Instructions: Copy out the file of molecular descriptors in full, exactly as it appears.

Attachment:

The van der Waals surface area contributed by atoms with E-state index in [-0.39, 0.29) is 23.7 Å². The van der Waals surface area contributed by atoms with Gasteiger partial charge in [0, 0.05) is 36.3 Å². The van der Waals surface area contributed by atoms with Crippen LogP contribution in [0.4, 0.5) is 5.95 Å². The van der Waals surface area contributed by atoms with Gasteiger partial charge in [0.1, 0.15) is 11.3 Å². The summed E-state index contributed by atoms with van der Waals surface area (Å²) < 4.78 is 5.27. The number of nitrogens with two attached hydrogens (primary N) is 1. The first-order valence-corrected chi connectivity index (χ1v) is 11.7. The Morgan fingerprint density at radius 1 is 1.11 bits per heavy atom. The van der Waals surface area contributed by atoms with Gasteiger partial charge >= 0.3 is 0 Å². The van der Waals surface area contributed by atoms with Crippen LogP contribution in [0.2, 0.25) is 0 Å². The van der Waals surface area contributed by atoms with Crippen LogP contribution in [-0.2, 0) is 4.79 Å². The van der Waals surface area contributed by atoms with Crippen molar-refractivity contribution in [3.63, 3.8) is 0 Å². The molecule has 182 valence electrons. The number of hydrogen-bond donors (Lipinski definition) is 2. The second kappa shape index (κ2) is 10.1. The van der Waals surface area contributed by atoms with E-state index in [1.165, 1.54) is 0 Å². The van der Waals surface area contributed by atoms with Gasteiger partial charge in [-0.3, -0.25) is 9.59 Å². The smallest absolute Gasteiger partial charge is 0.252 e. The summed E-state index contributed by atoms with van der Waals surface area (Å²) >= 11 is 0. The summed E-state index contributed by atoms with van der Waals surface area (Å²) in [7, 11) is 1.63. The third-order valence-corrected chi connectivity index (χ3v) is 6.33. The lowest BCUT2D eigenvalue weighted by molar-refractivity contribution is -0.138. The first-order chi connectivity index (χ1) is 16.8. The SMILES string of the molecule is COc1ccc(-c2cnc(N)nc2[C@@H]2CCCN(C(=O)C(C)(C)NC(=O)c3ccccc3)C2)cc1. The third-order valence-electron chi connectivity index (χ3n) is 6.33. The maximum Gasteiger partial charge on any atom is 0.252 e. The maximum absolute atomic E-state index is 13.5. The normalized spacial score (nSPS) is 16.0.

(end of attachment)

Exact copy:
The van der Waals surface area contributed by atoms with E-state index in [-0.39, 0.29) is 23.7 Å². The van der Waals surface area contributed by atoms with Gasteiger partial charge in [0, 0.05) is 36.3 Å². The van der Waals surface area contributed by atoms with Crippen LogP contribution in [0.4, 0.5) is 5.95 Å². The van der Waals surface area contributed by atoms with Gasteiger partial charge in [0.1, 0.15) is 11.3 Å². The summed E-state index contributed by atoms with van der Waals surface area (Å²) < 4.78 is 5.27. The number of nitrogens with two attached hydrogens (primary N) is 1. The first-order valence-corrected chi connectivity index (χ1v) is 11.7. The Morgan fingerprint density at radius 1 is 1.11 bits per heavy atom. The van der Waals surface area contributed by atoms with Gasteiger partial charge >= 0.3 is 0 Å². The van der Waals surface area contributed by atoms with Crippen LogP contribution in [0.2, 0.25) is 0 Å². The van der Waals surface area contributed by atoms with Crippen LogP contribution in [-0.2, 0) is 4.79 Å². The van der Waals surface area contributed by atoms with Crippen molar-refractivity contribution in [3.63, 3.8) is 0 Å². The molecule has 182 valence electrons. The number of hydrogen-bond donors (Lipinski definition) is 2. The second kappa shape index (κ2) is 10.1. The van der Waals surface area contributed by atoms with E-state index in [1.165, 1.54) is 0 Å². The van der Waals surface area contributed by atoms with Gasteiger partial charge in [-0.3, -0.25) is 9.59 Å². The smallest absolute Gasteiger partial charge is 0.252 e. The summed E-state index contributed by atoms with van der Waals surface area (Å²) >= 11 is 0. The summed E-state index contributed by atoms with van der Waals surface area (Å²) in [7, 11) is 1.63. The third-order valence-corrected chi connectivity index (χ3v) is 6.33. The lowest BCUT2D eigenvalue weighted by molar-refractivity contribution is -0.138. The first-order chi connectivity index (χ1) is 16.8. The SMILES string of the molecule is COc1ccc(-c2cnc(N)nc2[C@@H]2CCCN(C(=O)C(C)(C)NC(=O)c3ccccc3)C2)cc1. The third-order valence-electron chi connectivity index (χ3n) is 6.33. The maximum Gasteiger partial charge on any atom is 0.252 e. The maximum absolute atomic E-state index is 13.5. The normalized spacial score (nSPS) is 16.0.